AHMEDABAD, India – Head coach Phil Simmons conceded Friday West Indies’ frail batting required “urgent attention” after the Caribbean side were whitewashed by India following a 96-run defeat in the final One-Day International.
West Indies failed to reach 200 in any of the three matches at the Narendra Modi Stadium, dismissed for 176, 193 and 169, with all-rounder Jason Holder the only player to notch a half-century.
“It (batting) does need urgent attention because it has just lost us the last two games,” Simmons said.
“When you’re bowling India out for 230 and 260 you expect to chase it. Just under a year ago we were cruising to 280 and 290 against Sri Lanka who have similar spinners and things like that.
“So the batting is a huge concern and people have got to stand up now as we go into our next set of ODIs in June … and make sure they’re batting for West Indies. It is a huge concern.”
The result comes on the back of a shock series loss to Ireland in Jamaica last month, where West Indies’ batting was again at fault in the three matches at Sabina Park.
And against India here, West Indies failed to build partnerships, often losing wickets in clusters and failing to negotiate tough periods of play.
While stressing that technique was not an issue, Simmons pointed to a lack of situational awareness and the manner of dismissals, as the major stumbling blocks for his batsmen.
“It’s a simple thing. We’ve got to assess the situation and play according to the situation,” he explained.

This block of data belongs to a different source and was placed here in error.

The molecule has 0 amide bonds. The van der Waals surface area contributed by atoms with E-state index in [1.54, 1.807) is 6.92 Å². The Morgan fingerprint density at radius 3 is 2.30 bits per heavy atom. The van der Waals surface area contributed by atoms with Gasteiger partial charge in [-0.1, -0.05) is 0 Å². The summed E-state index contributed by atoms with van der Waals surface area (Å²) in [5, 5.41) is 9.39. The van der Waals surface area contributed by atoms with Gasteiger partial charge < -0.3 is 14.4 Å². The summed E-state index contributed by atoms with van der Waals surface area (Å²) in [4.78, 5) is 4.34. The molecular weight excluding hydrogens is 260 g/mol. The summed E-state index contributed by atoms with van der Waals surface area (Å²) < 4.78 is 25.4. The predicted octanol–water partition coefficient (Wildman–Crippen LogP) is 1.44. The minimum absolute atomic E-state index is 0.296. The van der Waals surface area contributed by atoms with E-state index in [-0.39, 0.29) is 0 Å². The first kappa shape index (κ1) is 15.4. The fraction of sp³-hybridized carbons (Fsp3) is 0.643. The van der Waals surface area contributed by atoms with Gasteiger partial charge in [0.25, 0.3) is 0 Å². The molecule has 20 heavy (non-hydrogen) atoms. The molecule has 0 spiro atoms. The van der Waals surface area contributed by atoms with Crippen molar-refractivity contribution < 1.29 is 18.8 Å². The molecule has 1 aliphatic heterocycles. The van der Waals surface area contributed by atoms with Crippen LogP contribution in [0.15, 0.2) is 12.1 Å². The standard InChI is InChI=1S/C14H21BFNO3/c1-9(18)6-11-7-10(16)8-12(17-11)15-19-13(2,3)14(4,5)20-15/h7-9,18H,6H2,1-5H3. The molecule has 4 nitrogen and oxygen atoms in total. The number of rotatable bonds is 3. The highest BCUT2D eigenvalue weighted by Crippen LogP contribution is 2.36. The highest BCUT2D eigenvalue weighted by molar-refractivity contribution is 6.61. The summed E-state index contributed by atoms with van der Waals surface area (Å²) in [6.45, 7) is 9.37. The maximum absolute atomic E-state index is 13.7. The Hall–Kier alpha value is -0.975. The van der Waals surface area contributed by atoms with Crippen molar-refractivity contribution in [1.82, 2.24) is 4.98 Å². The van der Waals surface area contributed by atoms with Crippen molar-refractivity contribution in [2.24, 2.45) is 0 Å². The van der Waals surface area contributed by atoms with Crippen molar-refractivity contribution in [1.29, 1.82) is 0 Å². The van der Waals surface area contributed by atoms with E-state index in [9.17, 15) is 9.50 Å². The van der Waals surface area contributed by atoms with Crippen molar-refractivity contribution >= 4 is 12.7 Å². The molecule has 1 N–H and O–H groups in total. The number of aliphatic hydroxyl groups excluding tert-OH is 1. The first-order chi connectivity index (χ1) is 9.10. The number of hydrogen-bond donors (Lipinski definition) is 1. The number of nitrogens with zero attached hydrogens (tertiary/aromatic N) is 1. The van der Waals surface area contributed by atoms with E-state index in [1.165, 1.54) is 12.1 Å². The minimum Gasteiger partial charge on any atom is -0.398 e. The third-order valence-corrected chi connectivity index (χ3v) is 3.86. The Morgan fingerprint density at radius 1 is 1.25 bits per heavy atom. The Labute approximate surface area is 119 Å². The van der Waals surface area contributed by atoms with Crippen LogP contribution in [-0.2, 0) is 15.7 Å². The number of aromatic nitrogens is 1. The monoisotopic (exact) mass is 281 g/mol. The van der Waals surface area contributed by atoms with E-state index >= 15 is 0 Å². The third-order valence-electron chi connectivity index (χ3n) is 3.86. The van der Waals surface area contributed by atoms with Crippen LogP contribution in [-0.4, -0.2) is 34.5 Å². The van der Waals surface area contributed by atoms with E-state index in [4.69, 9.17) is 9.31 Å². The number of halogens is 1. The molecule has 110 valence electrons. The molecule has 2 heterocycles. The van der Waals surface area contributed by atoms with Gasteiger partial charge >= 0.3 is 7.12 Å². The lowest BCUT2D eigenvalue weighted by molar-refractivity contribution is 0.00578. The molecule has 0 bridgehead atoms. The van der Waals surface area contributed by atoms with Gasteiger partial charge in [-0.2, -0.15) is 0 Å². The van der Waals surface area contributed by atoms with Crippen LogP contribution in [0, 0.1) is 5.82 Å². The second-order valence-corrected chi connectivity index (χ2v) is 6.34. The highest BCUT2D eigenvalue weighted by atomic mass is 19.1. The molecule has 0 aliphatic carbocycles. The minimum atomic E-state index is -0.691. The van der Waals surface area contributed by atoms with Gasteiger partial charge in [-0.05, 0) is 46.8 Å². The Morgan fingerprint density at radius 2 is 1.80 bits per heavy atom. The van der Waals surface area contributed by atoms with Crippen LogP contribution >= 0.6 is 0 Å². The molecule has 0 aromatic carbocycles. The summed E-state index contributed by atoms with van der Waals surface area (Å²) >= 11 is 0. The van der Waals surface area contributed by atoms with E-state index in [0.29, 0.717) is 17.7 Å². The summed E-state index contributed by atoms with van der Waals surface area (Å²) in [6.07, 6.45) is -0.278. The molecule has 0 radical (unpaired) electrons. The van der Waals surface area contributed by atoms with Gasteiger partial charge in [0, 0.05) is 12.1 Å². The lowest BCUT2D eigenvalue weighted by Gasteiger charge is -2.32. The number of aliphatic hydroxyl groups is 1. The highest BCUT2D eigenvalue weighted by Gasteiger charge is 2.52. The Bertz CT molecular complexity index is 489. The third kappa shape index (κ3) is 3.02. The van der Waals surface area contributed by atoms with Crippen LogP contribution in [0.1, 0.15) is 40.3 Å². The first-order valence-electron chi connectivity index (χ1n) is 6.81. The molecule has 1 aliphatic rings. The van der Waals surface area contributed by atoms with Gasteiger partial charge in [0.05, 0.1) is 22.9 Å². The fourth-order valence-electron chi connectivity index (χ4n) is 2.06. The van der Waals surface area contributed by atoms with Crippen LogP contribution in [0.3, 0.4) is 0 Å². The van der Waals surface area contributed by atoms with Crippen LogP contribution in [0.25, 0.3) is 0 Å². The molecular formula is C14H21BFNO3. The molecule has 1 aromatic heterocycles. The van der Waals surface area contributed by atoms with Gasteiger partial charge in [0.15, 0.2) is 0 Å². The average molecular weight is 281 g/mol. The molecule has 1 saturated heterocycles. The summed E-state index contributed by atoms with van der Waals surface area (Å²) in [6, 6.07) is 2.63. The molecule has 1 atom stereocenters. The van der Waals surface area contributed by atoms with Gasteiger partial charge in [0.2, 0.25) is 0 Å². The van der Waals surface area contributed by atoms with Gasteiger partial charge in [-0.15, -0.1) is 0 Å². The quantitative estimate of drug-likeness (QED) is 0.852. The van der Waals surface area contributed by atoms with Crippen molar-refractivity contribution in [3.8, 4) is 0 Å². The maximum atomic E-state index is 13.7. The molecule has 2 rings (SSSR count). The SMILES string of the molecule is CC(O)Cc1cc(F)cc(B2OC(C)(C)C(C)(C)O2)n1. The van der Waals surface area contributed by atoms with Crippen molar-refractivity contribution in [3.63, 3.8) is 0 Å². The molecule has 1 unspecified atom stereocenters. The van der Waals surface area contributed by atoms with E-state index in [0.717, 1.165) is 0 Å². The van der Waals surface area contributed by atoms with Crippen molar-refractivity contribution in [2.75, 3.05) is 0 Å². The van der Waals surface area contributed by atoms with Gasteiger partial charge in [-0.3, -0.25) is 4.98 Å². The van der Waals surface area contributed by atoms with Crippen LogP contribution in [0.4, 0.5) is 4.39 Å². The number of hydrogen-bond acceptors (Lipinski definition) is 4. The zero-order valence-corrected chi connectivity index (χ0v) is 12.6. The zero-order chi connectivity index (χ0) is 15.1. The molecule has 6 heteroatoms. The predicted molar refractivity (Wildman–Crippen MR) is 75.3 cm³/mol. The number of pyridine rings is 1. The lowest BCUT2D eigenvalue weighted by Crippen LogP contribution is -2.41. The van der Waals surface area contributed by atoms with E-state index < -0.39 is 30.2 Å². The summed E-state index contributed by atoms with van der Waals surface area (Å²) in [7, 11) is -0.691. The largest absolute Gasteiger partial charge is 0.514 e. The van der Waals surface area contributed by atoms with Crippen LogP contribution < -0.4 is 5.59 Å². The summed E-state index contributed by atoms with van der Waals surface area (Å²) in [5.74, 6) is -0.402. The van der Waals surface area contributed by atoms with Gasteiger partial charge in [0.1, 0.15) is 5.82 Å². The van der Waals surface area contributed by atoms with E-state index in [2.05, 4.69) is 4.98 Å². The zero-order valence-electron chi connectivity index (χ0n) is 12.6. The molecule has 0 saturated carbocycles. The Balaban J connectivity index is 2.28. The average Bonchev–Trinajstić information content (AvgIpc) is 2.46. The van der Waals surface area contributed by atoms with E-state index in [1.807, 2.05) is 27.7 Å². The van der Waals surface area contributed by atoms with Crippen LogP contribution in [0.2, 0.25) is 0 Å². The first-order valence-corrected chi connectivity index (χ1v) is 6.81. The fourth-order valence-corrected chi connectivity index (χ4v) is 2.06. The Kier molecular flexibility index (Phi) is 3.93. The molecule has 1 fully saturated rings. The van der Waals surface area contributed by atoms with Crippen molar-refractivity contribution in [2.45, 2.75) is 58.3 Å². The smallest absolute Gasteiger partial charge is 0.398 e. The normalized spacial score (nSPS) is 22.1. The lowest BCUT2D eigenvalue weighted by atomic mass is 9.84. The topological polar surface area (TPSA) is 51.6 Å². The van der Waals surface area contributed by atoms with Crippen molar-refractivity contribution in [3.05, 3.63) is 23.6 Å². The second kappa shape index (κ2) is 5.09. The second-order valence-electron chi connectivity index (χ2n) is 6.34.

“They’re all batsmen who can bat. Most of the guys who played in that top five or six have Test hundreds or Test runs so they can bat.
“We see Shreyas Iyer and (Rishabh) Pant come out today and [India] in trouble and they batted for a while. They assessed the situation and realised they had to do that, so our batters have got to assess the situation and know that we’ve got to bat for a while.
“We can’t be a 100 for six in 20-something overs in a 50-over game and that’s the crux of the matter. They have to assess the situation and play accordingly. In some situations we are assessing but our execution is not the best.”
And having watched West Indies lose their last three ODI series on the trot, Simmons said the situation needed to be arrested quickly.
“I think the mode of dismissals [is] the biggest [issue]. I think if we’re assessing the situation and we’re playing according to the situation and you get out, then that’s execution,” he said.
“But assessing the situation and knowing what you want to do in the situation and [seeing] the mode of dismissals, it’s hurtful.
“It doesn’t make for good watching as we’ve seen and it’s something that players have to sit and get right as soon as possible. We can’t keep going like this.”
He added: “We’ve got to make sure that we do the right things moving forward to get the batting lineup to function as a batting lineup and to have big partnerships and assess the thing properly. It’s hurting but we’ve got to think about how we solve it.”
Iyer (80) and Pant (56) put on 110 for the fourth wicket in Friday’s final ODI to dig India out of trouble at 42 for three in the 10th over but West Indies, chasing 266 for victory, never recovered after slumping to 82 for seven in the 19th over.